15 Books, Pramas Variant

The original meme: Don’t take too long to think about it. Fifteen books you’ve read that will always stick with you. First fifteen you can recall in no more than 15 minutes.

In my variant I’m dividing the list into three parts. Five books I read from ages 10-19, then five I read from 20-29, and finally five I read from 30-39. It wouldn’t be fair to do one for the next decade since I’ve been 40 for less than two weeks and the only book I’ve read in that period is Halting State by Charles Stross. I enjoyed it once I got past the wall of tech babble Stross seems so fond of, but I don’t think it’ll stay with me forever (but Githyanki will, so you’re safe there, Charlie!). In any case, on to my list.

1. Lord of the Rings by J.R.R. Tolkien.
2. The Forever War by Joe Haldeman.
3. Black Company by Glen Cook.
4. Living My Life by Emma Goldman.
5. 1988: The New Wave Punk Rock Explosion by Caroline Coon.
6. L’Morte d’Arthur by Sir Thomas Malory.
7. The Forgotten Soldier by Guy Sajer.
8. Please Kill Me: The Uncensored Oral History of Punk by Legs McNeil and Gillian McCain.
9. God’s Chinese Son by Jonathan Spence.
10. Holy Blood, Holy Grail by Michael Baigent, Richard Leigh, and Henry Lincoln.
11. Stalingrad by Antony Beevor.
12. American Massacre: The Tragedy at Mountain Meadows, September 1857 by Sally Denton.
13. A Distant Mirror: The Calamitous 14th Century by Barbara W. Tuchman.
14. Our Band Could Be Your Life by Michael Azerrad.
15. Kitchen Confidential: Adventures in the Culinary Underbelly by Anthony Bourdain.

3 thoughts on “15 Books, Pramas Variant

  1. Yeah, yeah, yeah… SPENCE?!

    Your interest in Taiping history surprises me. I spent a Fulbright year in Nanjing studying the Taiping Rebellion. What made Spence's account unforgettable for you?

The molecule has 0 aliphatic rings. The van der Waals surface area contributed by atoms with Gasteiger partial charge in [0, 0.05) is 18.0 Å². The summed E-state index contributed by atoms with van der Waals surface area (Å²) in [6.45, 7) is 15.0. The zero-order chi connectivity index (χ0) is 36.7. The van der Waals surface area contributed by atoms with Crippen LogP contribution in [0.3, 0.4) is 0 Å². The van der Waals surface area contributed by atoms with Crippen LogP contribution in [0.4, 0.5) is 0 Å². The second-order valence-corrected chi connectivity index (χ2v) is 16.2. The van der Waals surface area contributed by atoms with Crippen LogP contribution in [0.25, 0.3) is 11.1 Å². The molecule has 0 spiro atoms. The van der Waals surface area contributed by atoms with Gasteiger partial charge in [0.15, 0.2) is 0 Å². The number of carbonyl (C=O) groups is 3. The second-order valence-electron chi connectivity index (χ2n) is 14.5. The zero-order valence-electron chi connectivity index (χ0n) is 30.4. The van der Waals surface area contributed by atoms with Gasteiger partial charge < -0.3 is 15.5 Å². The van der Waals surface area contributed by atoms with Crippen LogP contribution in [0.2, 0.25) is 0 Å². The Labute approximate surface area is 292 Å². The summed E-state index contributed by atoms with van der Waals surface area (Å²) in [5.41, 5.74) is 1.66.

2. I found the whole story of the Taiping Rebellion fascinating. That one man's weird interpretation of Christianity led to a conflict of that size and scope is amazing.

  3. Totally. Part of what's fascinating to me is the Taiping Rebellion isn't only time that happened. In fact, there are a lot of hybrid Christian/indigenous religions spawning out of intercultural contact.

    Handsome Lake, the Seneca prophet, was very similar, inventing the "longhouse religion."

    http://en.wikipedia.org/wiki/Longhouse_religion

    Simon Kimbangu founded a syncretic Christian African church around 1920 in the Congo.

    http://en.wikipedia.org/wiki/Kimbanguism

    There's even several contemporary pseudo-Christian cults in China, many of whom contain echos of Taiping concepts. The most dangerous is probably the Eastern Lightning, which has been known to kidnap other Chinese Christians and force them to convert.

    http://en.wikipedia.org/wiki/Eastern_Lightning

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